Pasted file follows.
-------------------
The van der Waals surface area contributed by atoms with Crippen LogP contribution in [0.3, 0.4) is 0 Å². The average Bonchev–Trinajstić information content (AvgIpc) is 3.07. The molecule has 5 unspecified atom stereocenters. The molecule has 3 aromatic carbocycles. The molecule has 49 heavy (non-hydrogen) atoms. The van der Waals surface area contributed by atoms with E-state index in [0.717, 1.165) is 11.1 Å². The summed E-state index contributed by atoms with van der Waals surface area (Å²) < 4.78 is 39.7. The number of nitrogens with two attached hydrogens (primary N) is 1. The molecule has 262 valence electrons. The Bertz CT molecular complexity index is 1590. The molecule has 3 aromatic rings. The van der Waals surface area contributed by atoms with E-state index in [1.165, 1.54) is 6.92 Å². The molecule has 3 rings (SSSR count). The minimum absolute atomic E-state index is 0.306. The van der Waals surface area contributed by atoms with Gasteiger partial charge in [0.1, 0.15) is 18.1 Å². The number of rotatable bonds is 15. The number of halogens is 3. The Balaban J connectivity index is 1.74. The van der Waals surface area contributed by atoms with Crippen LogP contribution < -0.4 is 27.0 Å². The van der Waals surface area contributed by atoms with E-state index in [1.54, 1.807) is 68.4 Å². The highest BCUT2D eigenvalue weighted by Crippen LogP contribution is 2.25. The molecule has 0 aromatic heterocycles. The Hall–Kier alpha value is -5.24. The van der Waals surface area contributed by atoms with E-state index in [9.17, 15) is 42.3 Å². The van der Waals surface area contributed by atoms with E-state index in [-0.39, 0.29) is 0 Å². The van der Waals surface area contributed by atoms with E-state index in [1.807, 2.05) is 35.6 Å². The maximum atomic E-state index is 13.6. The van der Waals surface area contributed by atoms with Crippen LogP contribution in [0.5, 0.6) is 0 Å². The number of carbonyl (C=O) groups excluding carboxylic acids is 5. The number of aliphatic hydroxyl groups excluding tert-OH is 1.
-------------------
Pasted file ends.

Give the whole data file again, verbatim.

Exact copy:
The van der Waals surface area contributed by atoms with Crippen LogP contribution in [0.3, 0.4) is 0 Å². The average Bonchev–Trinajstić information content (AvgIpc) is 3.07. The molecule has 5 unspecified atom stereocenters. The molecule has 3 aromatic carbocycles. The molecule has 49 heavy (non-hydrogen) atoms. The van der Waals surface area contributed by atoms with E-state index in [0.717, 1.165) is 11.1 Å². The summed E-state index contributed by atoms with van der Waals surface area (Å²) < 4.78 is 39.7. The number of nitrogens with two attached hydrogens (primary N) is 1. The molecule has 262 valence electrons. The Bertz CT molecular complexity index is 1590. The molecule has 3 aromatic rings. The van der Waals surface area contributed by atoms with E-state index in [1.165, 1.54) is 6.92 Å². The molecule has 3 rings (SSSR count). The minimum absolute atomic E-state index is 0.306. The van der Waals surface area contributed by atoms with Gasteiger partial charge in [0.1, 0.15) is 18.1 Å². The number of rotatable bonds is 15. The number of halogens is 3. The Balaban J connectivity index is 1.74. The van der Waals surface area contributed by atoms with Crippen LogP contribution < -0.4 is 27.0 Å². The van der Waals surface area contributed by atoms with E-state index in [1.54, 1.807) is 68.4 Å². The highest BCUT2D eigenvalue weighted by Crippen LogP contribution is 2.25. The molecule has 0 aromatic heterocycles. The Hall–Kier alpha value is -5.24. The van der Waals surface area contributed by atoms with E-state index in [9.17, 15) is 42.3 Å². The van der Waals surface area contributed by atoms with E-state index in [-0.39, 0.29) is 0 Å². The van der Waals surface area contributed by atoms with E-state index in [1.807, 2.05) is 35.6 Å². The maximum atomic E-state index is 13.6. The van der Waals surface area contributed by atoms with Crippen LogP contribution in [0.5, 0.6) is 0 Å². The number of carbonyl (C=O) groups excluding carboxylic acids is 5. The number of aliphatic hydroxyl groups excluding tert-OH is 1.